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How to create a website that people want to use.

Create a website that is a pleasure to use

When you create a website the single most important single factor to bear in mind is your user. This may seem obvious but, take a minute and look at the millions of websites out there that ignore this simple fact. Millions of business websites are designed not for their users but for the website owners, they focus on what the owners want to sell rather than what the users are interested in buying. All it takes is a change of focus to create a website that is pleasure for your users to use. A successful website focuses on the User Experience or UX. Traditionally the UX of a website concentrated on the speed; ease of navigation;  mobile friendliness etc, your website. Those things are still important, but UX has become far more sophisticated and now employs psychological principles to improve web design. I’m going to show you how to use the psychology of web design to improve your user’s engagement with your website.

The Closure Principle

Have you ever found yourself watching a movie on TV when you keep falling asleep? You keep rewinding the film, determined to see it to the end, eventually you give up and record the end to watch later. The reason you do that, is the closure principle.
Closure is defined as the resolution of tension. The tension is created by wanting to see the movie through to the end, the tension is relieved by doing so. Ironically you probably don’t even bother to watch the end of the movie the next day , or if you do, it somehow doesn’t feel as satisfying as you expected, the urgency of seeing it through has gone. The reason for this is that the tension has already resolved itself. You went to sleep and found closure.

The anticipation of closure is pleasurable

You tried to stay awake and watch the movie last night because you were anticipating the resolution of tension and that is pleasurable. Let me give you another example: shopping.  Why is the act of shopping  pleasurable? When you want to buy something you look at it. Looking at something you want, builds tension . Making the purchase resolves the tension creating the pleasure of closure. Another fact about tension is that it increases as closure gets nearer. Another reason you fought to stay awake and watch that movie, and why shopping can be so enjoyable is that the anticipation of closure creates greater tension. The greater the tension the greater the need to resolve it and hence the greater the closure.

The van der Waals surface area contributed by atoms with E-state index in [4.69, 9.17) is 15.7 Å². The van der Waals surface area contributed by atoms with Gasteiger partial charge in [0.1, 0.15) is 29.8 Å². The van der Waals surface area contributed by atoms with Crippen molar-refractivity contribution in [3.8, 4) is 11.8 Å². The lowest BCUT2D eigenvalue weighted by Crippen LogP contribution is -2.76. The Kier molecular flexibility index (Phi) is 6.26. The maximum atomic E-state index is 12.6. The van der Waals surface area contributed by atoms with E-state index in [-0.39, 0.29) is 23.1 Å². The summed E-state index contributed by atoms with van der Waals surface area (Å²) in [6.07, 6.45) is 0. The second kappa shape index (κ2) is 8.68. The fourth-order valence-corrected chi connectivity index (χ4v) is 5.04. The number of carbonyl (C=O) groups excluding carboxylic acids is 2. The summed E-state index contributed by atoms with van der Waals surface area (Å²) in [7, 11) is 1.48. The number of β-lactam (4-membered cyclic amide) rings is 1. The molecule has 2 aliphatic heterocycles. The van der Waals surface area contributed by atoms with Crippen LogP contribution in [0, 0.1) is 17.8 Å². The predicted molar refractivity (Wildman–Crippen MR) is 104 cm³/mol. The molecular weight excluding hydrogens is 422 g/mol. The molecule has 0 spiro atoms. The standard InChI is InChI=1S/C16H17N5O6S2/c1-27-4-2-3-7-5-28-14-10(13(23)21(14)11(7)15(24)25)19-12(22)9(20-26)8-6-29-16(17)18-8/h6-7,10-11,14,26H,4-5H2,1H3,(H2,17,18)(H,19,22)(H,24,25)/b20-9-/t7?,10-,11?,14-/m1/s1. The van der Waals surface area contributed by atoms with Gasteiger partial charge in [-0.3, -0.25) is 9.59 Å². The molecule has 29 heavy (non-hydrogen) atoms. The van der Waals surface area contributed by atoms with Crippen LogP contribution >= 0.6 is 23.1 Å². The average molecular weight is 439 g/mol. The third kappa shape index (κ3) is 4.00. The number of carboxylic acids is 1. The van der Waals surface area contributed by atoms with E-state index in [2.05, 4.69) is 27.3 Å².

The Closure Principle and the Psychology of  Web Design

You can utilise the closure principle in the design of your website. Using the closure principle will make using your website a more pleasurable experience for your users. The simplest way to do this is by combining the closure principle with progressive disclosure.

Progressive Disclosure and Web Design

Progressive Disclosure means giving your web users just enough information to entice them, and offering them the option for more. People think they want lots of information. More information means more choices, which means more control.
In reality people prefer to be spoon fed information, too much information at the same time overwhelms them and they rapidly lose interest.

Using the principles in your Web Design

If you spoon feed titbits of information to your users (progressive disclosure) and enable them to find out more (closure principle) then you will increase the UX of your website. How does this translate in terms of how to create a website:

Keep your design simple and uncluttered.
Only provide the information that’s needed at that moment.
Use “Call to Action” buttons for more information
Create a linked narrative trail of information through your website.
People can’t multi-task so keep to one thing at a time.
Let users decide which narrative trail they want to follow.
Use headers and short blocks of info or text.
Make the information easy to scan.

If you use these psychological principles in the design of your website you should increase the UX of your website. Happier users will ultimately translate to more users and ultimately more customers.

I’m always interested in learning new ways of improving the UX of webites, if you use these, or any other simple psychological concepts to improve your website please let me know?

Jeremy Kitt

View posts by Jeremy Kitt
Jeremy Kitt is the Principle Web Designer with Managed Web Services, responsible for website design, development and marketing.

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